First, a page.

PBN: Based on your experience in manufacturing and technology in Rhode Island, including as a founding member of the “The Manufacturing Summit,” a manufacturing policy organization, what’s your perspective on why Rhode Island’s economic recovery is lagging behind other New England states? What types of initiatives do you think can help kick-start the Rhode Island economy?

FLYNN: Rhode Island’s economy lacked the compositional breadth that neighboring Massachusetts and Connecticut economies had in their industry portfolios and we are therefore slower on the uptick. I travel daily throughout New England and I perceive that the Rhode Island business community lacks the level of confidence to invest that we observe in Massachusetts and Connecticut. This is sometimes puzzling, given the much-improved local credit environment over the past two years and the easily documented major improvements at our local SBA office.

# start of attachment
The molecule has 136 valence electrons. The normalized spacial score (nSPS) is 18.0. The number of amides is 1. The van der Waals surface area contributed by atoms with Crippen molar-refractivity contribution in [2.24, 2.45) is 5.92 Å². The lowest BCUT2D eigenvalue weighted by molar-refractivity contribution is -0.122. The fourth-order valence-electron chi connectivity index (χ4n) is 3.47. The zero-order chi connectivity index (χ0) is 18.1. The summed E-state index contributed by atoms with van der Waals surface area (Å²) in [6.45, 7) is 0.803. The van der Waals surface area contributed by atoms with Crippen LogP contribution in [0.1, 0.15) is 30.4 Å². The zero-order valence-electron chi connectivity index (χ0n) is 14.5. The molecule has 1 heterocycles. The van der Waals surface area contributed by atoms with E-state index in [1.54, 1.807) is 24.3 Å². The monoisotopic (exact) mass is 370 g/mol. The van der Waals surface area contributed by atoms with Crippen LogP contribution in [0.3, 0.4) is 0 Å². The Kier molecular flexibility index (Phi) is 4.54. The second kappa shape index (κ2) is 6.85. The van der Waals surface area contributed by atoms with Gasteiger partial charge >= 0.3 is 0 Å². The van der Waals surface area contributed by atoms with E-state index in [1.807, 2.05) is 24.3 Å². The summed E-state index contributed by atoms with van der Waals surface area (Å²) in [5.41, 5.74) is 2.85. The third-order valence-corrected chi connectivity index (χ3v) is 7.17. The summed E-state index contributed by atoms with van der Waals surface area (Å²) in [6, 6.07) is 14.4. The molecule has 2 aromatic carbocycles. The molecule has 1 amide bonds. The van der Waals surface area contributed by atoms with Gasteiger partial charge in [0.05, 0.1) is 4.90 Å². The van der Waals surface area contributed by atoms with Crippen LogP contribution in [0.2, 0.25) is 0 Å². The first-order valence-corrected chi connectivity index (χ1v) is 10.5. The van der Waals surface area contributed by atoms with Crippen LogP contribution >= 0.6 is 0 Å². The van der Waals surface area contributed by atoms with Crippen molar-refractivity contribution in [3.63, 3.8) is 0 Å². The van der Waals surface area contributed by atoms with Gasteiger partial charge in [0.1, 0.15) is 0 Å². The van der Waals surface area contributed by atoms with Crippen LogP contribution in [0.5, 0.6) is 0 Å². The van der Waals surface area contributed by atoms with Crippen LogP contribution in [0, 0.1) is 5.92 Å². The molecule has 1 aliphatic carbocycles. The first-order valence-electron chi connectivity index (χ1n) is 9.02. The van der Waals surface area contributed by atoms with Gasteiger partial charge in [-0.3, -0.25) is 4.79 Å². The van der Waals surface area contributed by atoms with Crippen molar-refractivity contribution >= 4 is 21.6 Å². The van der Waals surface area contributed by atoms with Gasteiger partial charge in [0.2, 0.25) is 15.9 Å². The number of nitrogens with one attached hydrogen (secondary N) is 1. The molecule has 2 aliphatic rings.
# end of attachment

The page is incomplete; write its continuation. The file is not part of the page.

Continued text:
Private investment starts with attracting and retaining top business people and providing them with the climate and tools that will trigger their investments, especially in the areas of workforce development and innovation. The Rhode Island political culture and business culture have to foster stronger ties, which should include more business people running for public office. The state has to be regionally cost-competitive to attract and retain talent and investment. Investment capital is smarter than any government bureaucrat when it gets down to finding good long-term investment returns. Rhode Island’s small size is a benefit for scaling products, leadership access and easy reach to over one million consumers, but we have to be alert for the same small group of business people on every state, quasi-state and business association board. The end result can be “cooperative self delusion,” whereby the same group reinforces the same stale ideas and a few large-ego business people routinely dominate the discussion and group decisions, often with disastrous results. Every business person and citizen of this state ought to be able to also summarize this state’s strategy and direction. Until we can do so, then I conclude that our young people will continue to leave the state for financially stable environments that offer superior long-term job creating opportunities created by well-thought-out private and public investments.